Source: Journal of Teacher Education, 61(3), p. 197-210. May/June 2010.
(Reviewed by the Portal Team)
This essay, drawn from theory, research, and the author’s practitioner research as a teacher educator, proposes a framework to inform teacher educators’ conceptualization and implementation of socially just teaching.
The framework suggests that building on dispositions of fairness and the belief that all children can learn, a socially just teacher will engage in professional reflection and judgment using both an individual and a structural orientation to analyze the students’ academic difficulties and determine the cause and the solution to those difficulties, realizing that both individual and structural realities affect students’ learning.
The essay then suggests how this individual and structural framework can inform the content and teaching strategies teacher educators use to instruct preservice teachers in socially just education.
The author suggests a few teaching strategies teacher educators can use to support preservice teachers in their exploration and mastery of that goal. These strategies are drawn from the author’s own experiences in teacher education.
Implications for Teachers
The author argues that teacher educators must not underestimate the individual emotional labor required in this process, or they may fail to provide adequate support for our students (Chubbuck, 2008; Chubbuck & Zembylas, 2008).
The challenging task, then, is helping mainstream preservice teachers learn to see outside the blinders of their personal racial, cultural, or socioeconomic experience to identify how structurally imposed privilege and discrimination have affected both their and their future students’ lives.
Implications for Students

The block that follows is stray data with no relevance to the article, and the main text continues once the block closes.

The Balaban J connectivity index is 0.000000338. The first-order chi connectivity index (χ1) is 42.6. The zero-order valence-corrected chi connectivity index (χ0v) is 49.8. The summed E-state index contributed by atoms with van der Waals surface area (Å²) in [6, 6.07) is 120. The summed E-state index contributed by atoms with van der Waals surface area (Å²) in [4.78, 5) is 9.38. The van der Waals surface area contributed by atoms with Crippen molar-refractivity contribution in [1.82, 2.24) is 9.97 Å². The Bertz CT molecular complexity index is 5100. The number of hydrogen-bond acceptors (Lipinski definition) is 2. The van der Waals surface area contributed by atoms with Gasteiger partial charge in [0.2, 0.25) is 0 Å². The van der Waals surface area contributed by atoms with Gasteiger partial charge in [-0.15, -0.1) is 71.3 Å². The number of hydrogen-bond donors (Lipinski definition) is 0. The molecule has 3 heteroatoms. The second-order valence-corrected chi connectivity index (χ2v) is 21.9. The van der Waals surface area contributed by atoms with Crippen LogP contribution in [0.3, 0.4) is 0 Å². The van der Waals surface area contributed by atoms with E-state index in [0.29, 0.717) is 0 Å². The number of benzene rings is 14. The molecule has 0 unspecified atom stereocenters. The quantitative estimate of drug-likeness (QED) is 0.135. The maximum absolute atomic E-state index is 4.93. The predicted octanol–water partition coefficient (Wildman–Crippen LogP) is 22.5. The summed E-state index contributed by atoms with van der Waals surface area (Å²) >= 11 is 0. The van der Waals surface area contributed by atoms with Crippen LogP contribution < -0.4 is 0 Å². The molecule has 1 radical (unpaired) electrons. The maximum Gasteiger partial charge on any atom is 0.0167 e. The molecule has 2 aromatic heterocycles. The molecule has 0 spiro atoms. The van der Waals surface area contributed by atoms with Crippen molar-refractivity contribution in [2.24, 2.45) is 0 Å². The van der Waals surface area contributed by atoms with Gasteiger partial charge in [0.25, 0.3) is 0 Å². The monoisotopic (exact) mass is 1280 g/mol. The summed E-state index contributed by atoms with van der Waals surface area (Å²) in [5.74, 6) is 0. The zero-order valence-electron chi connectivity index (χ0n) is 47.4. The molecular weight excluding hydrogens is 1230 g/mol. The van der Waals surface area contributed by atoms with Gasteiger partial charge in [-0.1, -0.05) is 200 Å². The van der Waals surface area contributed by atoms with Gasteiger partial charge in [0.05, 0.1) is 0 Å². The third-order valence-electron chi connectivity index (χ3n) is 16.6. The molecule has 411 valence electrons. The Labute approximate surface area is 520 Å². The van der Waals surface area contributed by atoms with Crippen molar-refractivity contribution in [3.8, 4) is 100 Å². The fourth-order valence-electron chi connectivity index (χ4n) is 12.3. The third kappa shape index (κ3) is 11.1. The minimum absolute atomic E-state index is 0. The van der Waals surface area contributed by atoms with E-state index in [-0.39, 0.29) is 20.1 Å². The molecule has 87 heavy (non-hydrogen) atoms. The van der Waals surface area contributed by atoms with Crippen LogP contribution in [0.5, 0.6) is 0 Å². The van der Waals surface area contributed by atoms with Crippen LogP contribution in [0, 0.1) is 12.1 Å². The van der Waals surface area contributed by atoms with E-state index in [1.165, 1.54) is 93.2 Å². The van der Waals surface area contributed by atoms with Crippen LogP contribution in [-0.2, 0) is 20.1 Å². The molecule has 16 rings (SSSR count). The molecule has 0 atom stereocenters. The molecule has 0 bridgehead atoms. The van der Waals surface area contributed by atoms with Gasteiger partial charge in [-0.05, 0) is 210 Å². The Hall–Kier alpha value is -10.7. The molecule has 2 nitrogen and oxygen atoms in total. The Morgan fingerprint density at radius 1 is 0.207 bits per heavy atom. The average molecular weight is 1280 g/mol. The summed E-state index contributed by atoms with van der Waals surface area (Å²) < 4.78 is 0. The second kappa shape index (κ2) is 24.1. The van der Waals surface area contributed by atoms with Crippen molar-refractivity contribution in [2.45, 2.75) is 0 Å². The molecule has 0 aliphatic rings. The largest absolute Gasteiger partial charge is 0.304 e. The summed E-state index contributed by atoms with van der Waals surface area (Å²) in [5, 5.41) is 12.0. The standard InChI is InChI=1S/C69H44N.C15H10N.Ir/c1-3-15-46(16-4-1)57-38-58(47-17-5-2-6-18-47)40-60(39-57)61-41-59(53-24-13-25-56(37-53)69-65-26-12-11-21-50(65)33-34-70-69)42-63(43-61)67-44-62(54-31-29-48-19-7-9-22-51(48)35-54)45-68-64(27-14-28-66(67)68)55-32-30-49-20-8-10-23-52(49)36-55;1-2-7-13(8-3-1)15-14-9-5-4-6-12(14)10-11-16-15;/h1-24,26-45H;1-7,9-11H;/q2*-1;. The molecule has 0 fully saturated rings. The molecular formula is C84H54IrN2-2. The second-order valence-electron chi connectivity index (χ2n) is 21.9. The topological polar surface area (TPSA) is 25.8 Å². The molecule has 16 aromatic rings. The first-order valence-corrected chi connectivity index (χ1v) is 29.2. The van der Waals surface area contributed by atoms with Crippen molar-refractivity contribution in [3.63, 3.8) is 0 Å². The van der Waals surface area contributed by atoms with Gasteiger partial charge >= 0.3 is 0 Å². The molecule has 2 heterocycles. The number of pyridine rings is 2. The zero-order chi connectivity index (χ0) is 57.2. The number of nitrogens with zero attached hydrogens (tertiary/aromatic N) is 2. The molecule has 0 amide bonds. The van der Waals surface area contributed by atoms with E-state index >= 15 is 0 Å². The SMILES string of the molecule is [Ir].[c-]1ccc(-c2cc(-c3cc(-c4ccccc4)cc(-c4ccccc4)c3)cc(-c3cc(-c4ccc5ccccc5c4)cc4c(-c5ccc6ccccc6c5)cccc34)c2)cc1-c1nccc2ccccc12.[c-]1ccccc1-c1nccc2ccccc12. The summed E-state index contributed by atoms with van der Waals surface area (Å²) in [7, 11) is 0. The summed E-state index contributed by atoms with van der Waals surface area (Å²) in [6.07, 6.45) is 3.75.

Pedagogy. The practice of socially just education with the students in the K-12 classrooms also requires both an individual and a structural orientation. The list of pedagogical practices that can offer more equitable access to learning for all students is quite long, with most of those practices rightly understood simply as good teaching that is applied to each individual student.
Curriculum. The interplay of the individual child and the child as a member of a sociocultural group also affects the curricular choices a socially just teacher makes. This has three components. Students need curricular content that is reflective of their experience. They also need access to mastery of the high-status knowledge and skills that will open academic and professional opportunities for them. And finally, they need to explore curriculum that allows them to discover their own power to deconstruct oppressive systems and to envision possible futures previously unimagined.
Outside the Classroom
Finally, the teacher’s role as an advocate and activist is one more component of teaching for social justice (Giroux, 1988; Kincheloe, 2005; McLaren, 2003). At the school level, this means active engagement in analysis, critique, and challenge of those aspects of schooling that may be reproducing inequitable learning experiences.
The key to effective social justice education, then, is collaborative approaches where each teacher acts for justice using his or her abilities while offering emotional and collegial support to others whose gifting allows them to act for justice in a different realm.
The author concludes that preservice teachers clearly need dispositions of fairness, and the belief that all children can learn. Negotiating the complex path from dispositions to socially just practice requires that our professional reflection be informed by both individual and structural analytical orientations.
In explicating the pathway connecting dispositions, professional reflection, and teacher behaviors, the framework in this essay offers a more balanced emphasis on both orientations.
Chubbuck, S. M. (2008). A novice teacher’s beliefs about socially just teaching: Dialogue of many voices. New Educator, 4(4), 309-329.
Chubbuck, S. M., & Zembylas, M. (2008). The emotional ambivalence of socially just teaching: A case study of a novice urban school teacher. American Educational Research Journal, 45(2), 274-318.
Giroux, H. A. (1988). Teachers as intellectuals: Toward a critical pedagogy of learning. Westport, CT: Bergin and Garvey.
Kincheloe, J. L. (2005). Critical pedagogy. New York: Peter Lang.
McLaren, P. (2003). Life in schools: An introduction to critical pedagogy in the foundations of education (4th ed.). Boston: Allyn & Bacon.